The much more obvious answer is that mental disorders, while influenced by genetic factors, are largely caused by trauma and context, and that oppressed groups of people experience way more trauma under capitalism, and are way less able to navigate the context of American society because it was built without them in mind, and in many cases to intentionally harm them.

The point to all of this, when you’re engaging in how workplaces, sites of capital making, can engage in supporting neurodiversity, or new ways of categorising, is to think about people’s agency when they are categorising, self-defining, and exploring these emotions and behaviours in relation to them.

We can take this very literally and say “this is brain difference, the science makes you different”, but what if people don’t think of themselves as different? They might find solace in the categorisation of their behaviours, and they might feel that new ways of thinking about what they do are liberating, but some people might not. What about people who don’t want to be labelled as different? What about people who become more ostracised because of the focus on them? Those people who were once at the periphery will now be the focus, and that can be uncomfortable. If you’re looking to encourage supportive and diverse workplaces, you need to recognise when people don’t want support or attention.

The second thing to consider is how we think about what science says. Science doesn’t do anything. Science is a repetitive process that is used to uncover truths, so there’s nothing about science that is “true”. Epistemologically, the science doesn’t make or do anything to anyone who has different brain functions. It is how we think about those differences and what we consider to be “normal” or “different” and how we as a society treat those people. A society that focuses on the productive nature of a worker is always going to examine neurodiversity as a hindrance on productivity.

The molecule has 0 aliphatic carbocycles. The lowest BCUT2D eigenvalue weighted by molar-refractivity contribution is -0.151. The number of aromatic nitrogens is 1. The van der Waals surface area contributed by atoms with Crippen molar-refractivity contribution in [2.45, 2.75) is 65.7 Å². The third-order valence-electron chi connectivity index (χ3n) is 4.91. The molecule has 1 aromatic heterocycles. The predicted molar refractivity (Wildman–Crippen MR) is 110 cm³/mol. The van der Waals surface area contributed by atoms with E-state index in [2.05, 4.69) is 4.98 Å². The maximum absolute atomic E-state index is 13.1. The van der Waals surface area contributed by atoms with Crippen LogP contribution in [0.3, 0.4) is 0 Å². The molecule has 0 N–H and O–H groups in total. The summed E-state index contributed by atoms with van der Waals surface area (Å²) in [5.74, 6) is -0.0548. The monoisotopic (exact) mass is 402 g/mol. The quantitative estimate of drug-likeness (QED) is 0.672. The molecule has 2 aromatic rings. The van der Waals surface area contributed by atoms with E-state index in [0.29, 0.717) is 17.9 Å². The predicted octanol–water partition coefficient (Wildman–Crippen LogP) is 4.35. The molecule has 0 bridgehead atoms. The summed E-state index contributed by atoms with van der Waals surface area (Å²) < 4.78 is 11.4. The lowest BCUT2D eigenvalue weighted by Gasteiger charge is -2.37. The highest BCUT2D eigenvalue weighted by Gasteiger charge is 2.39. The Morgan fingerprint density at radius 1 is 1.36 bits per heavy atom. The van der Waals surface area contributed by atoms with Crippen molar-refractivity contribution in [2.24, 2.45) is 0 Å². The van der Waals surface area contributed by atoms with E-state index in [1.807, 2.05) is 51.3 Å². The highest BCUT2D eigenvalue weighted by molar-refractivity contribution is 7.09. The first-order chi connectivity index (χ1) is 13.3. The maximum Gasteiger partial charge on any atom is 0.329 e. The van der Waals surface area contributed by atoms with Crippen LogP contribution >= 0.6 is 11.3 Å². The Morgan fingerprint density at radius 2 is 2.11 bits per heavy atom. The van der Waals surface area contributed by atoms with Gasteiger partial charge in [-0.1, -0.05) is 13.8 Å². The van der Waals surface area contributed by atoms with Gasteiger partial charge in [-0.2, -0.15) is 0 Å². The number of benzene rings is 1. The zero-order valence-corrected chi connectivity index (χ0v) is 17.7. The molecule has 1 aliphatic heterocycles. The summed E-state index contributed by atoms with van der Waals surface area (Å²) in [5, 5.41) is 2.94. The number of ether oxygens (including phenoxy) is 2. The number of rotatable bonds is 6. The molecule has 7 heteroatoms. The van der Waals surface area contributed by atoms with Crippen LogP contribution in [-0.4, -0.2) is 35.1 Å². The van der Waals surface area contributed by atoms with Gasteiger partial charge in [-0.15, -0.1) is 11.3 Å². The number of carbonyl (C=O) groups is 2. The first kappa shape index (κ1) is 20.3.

To me, this seemed like an obvious, even rote point — no mental illness is just chemical. Illness of all kind, and especially mental illness, is contextual. Sure, inherent brain differences would exist in any society, but what makes a brain difference maladaptive, what makes it hard for people with neurodivergent brains to exist, be happy, thrive, is the societal structure around them. This is not a new nor particularly controversial point — it’s essentially the social model of disability, which has been advocated for by disability activists for generations.

It can be summed up as, “you might be different, but the thing that makes you feel encumbered, bad, unhappy, and incongruous with the world is not the difference of your body or brain, but the lack of structures to support you and your differences, and capitalism’s need for a population of always-productive bodies and brains.”

Now, the way that our health system works is very different to the American health system, where you need an official diagnosis from a psychiatrist in order to be able to pay for meds on your insurance. It’s a cyclical system where your diagnosis, or your category, reinforces your need for meds, and your meds reinforce the need for your category — in order to keep getting them, you need to keep your diagnosis. This system would have major effects for people who work in workplaces which aren’t supportive of neurodiverse people, because those people need to disclose it to their workplace, the institution which offers them their insurance. People understand themselves through those diagnoses as well, creating community and awareness. This is great, but it is also based on the idea that you need a particular diagnosis, treatment, and self definition.

It is great that people find community in those categories, but it is important to use and contextualise the category appropriately. When we feel that difference is inherent to us, this can lead to us establishing rigid boundaries around who you relate to and interact with. The point of bringing awareness about neurodiversity is not to encourage relationships only based on neurodiversity or the understanding of it. It is to encourage us to build understandings of how to act into our relationships. Your relationship, the workplace, the school — these are all institutions where we can change something in the system, rather than in the individual.